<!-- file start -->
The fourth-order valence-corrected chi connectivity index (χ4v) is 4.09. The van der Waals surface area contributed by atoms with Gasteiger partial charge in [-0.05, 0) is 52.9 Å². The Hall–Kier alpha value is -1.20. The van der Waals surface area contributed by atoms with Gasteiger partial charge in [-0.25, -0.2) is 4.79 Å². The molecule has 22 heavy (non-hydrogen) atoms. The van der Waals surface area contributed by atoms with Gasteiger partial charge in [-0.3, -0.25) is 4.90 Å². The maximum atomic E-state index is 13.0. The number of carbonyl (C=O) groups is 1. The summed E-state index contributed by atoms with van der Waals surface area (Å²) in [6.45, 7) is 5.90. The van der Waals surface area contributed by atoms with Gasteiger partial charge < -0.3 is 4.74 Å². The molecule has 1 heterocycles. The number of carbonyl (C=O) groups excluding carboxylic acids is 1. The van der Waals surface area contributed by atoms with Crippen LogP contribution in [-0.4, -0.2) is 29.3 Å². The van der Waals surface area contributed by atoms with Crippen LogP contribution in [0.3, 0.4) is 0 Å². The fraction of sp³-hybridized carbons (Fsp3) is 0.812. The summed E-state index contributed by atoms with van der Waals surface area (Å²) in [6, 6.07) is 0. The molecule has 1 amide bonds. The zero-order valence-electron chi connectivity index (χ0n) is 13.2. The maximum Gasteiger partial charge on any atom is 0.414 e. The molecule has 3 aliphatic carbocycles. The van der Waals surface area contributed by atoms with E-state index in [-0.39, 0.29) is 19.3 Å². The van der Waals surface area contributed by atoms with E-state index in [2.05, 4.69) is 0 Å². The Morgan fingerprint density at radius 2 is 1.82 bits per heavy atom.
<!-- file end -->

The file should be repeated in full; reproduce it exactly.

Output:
The fourth-order valence-corrected chi connectivity index (χ4v) is 4.09. The van der Waals surface area contributed by atoms with Gasteiger partial charge in [-0.05, 0) is 52.9 Å². The Hall–Kier alpha value is -1.20. The van der Waals surface area contributed by atoms with Gasteiger partial charge in [-0.25, -0.2) is 4.79 Å². The molecule has 22 heavy (non-hydrogen) atoms. The van der Waals surface area contributed by atoms with Gasteiger partial charge in [-0.3, -0.25) is 4.90 Å². The maximum atomic E-state index is 13.0. The number of carbonyl (C=O) groups is 1. The summed E-state index contributed by atoms with van der Waals surface area (Å²) in [6.45, 7) is 5.90. The van der Waals surface area contributed by atoms with Gasteiger partial charge < -0.3 is 4.74 Å². The molecule has 1 heterocycles. The number of carbonyl (C=O) groups excluding carboxylic acids is 1. The van der Waals surface area contributed by atoms with Crippen LogP contribution in [-0.4, -0.2) is 29.3 Å². The van der Waals surface area contributed by atoms with Crippen LogP contribution in [0.3, 0.4) is 0 Å². The fraction of sp³-hybridized carbons (Fsp3) is 0.812. The summed E-state index contributed by atoms with van der Waals surface area (Å²) in [6, 6.07) is 0. The molecule has 1 amide bonds. The zero-order valence-electron chi connectivity index (χ0n) is 13.2. The maximum Gasteiger partial charge on any atom is 0.414 e. The molecule has 3 aliphatic carbocycles. The van der Waals surface area contributed by atoms with E-state index in [-0.39, 0.29) is 19.3 Å². The van der Waals surface area contributed by atoms with E-state index in [2.05, 4.69) is 0 Å². The Morgan fingerprint density at radius 2 is 1.82 bits per heavy atom.